Go Red for Women and Prevent Heart Disease

Feb 3 and all month long, people all across the country will wear red to show their support for women’s heart health.

National Wear Red Day began in 2002 to raise awareness about heart disease and remind women of the need to protect their heart health. Created by The Heart Truth, a national awareness campaign for women about heart disease, wearing red has become the national symbol for women and heart disease awareness. IU Health, in partnership with the American Heart Association stresses the importance of heart health for today’s women and urges all of us to Go Red for Women.

Heart disease is the number one killer of women in America

Although many people think of heart disease as a man's problem, women can and do get heart disease. In fact, more women die of heart disease than of any other disease, including cancer. Heart disease is preventable. You can take action and prevent heart disease through healthy habits, including:

  • Exercise
  • Healthy diet
  • Regular visits to your healthcare provider
  • Stop smoking

Most importantly, get your numbers checked:

  • Blood pressure: less than or equal to 120/80 consistently or while on treatment
  • Cholesterol (specific to women): Total: less than 200

  • Glucose (blood sugar): Less than 100 after fasting
  • Waist measurement—Less than 35
  • Body Mass Index: Ideal is less than 24

By sharing this commitment with Go Red For Women, together we can help save lives.

IU Health is hosting several events this month to recognize heart disease & women

Feb 1-29
IU West Hospital & Hendricks County Senior Center
Red Bow Brigade

Indiana University Health West Hospital, in partnership with Hendricks County Senior Services and the Hendricks County Flyer, is urging local residents, businesses and other groups to join the “Red Bow Brigade” to support heart health. Inspired by the effort to create hand-made scarves for Super Bowl volunteers, volunteer knitters are currently working on red scarves—he first Red Bows—to be given to community leaders to wear during the month of February. In addition, red ribbon and bows will be available at locations throughout the county for residents to pick up to join the Red Bow Brigade by adorning signs, doors, mailboxes, car antennas—anything!—with this symbol of heart health.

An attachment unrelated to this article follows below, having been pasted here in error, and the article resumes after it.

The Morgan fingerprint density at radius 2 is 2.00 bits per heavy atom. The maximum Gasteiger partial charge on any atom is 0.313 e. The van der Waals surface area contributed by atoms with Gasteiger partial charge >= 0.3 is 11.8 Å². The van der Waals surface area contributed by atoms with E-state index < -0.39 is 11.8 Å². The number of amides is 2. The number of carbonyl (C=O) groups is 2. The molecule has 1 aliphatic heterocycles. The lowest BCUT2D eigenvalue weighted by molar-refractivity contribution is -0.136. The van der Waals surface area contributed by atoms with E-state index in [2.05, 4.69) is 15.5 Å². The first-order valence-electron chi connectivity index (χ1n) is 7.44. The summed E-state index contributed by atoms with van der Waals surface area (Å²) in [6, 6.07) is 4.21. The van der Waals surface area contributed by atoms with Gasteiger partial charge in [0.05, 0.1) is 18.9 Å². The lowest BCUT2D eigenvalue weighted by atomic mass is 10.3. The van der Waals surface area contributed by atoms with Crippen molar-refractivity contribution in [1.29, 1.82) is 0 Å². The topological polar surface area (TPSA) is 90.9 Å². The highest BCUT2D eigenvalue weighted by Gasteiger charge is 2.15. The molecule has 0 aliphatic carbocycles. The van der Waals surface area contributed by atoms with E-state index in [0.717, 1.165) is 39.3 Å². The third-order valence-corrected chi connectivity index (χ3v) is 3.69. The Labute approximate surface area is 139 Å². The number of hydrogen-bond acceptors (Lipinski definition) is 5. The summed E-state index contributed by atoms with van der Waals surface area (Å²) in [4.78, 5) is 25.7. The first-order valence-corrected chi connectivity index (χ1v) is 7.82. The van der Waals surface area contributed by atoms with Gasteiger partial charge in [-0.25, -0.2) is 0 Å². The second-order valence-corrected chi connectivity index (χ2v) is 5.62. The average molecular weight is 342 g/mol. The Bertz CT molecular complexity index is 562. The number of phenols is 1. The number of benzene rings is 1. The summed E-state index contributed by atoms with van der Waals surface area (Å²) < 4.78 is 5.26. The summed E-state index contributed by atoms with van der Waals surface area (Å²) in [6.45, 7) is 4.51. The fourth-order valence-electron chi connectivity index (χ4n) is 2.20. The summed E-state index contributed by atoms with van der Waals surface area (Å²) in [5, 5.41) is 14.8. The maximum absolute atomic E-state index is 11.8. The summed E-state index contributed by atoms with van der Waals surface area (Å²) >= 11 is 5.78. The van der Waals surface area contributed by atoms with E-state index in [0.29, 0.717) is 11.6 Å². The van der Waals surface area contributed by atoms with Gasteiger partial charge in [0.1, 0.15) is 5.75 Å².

Feb 2     6pm
IU Health Tipton Hospital
Women Take Charge of Your Heart Health

Free blood and diabetes screenings, as well as a heart health talk with board certified cardiologist Dr. Nathan Lambert. Event is free and open to the public. For more details, call 765.675.8575.

 

Feb 3      9am to 3pm
IU Health North Hospital
Go Red for Women kickoff event

Breakfast cooking demonstration, educational sessions, giveaways and free blood pressure screenings. Physicians and/or nurses will be on site to address cardiovascular questions. Some sessions require registration.

 

Feb 10
IU Health La Porte
Discounted Heart Cart Screenings

Register for a discounted heart health screening. For more information, contact Laura Gould at 219.326.2415.

 

Feb 14
IU Health Starke
Discounted Heart Cart Screenings

Register for a discounted heart health screening. For more information, contact Laura Gould at 219.326.2415.

 

Feb 22     8:30am
IU Health West Hospital and Plainfield Recreation and Aquatic Center
Diabetes and Heart Disease

 Learn how weight gain and the development of diabetes can impact your heart. Call 317-217-3627 for more information.

 

Feb 23    11:30am - 1pm
IU Health Bloomington
Know Your Figures

A luncheon event to raise awareness about heart disease in women. At this year’s Know Your Figures event you’ll learn about stress, how it affects
your life and your heart, and how you can attain a wellness state of mind, body and spirit. Email MFarmer@iuhealth.org or call 812.353.9567 to RSVP.
 

Feb 29    Noon  
IU Health West and Hendricks County Senior Center
Wear Red Luncheon

Cardiologist William Gill, MD, will speak about preventing heart disease, discuss the latest diagnosis and treatments, and take your questions. Call 317-217-3627 for more information.


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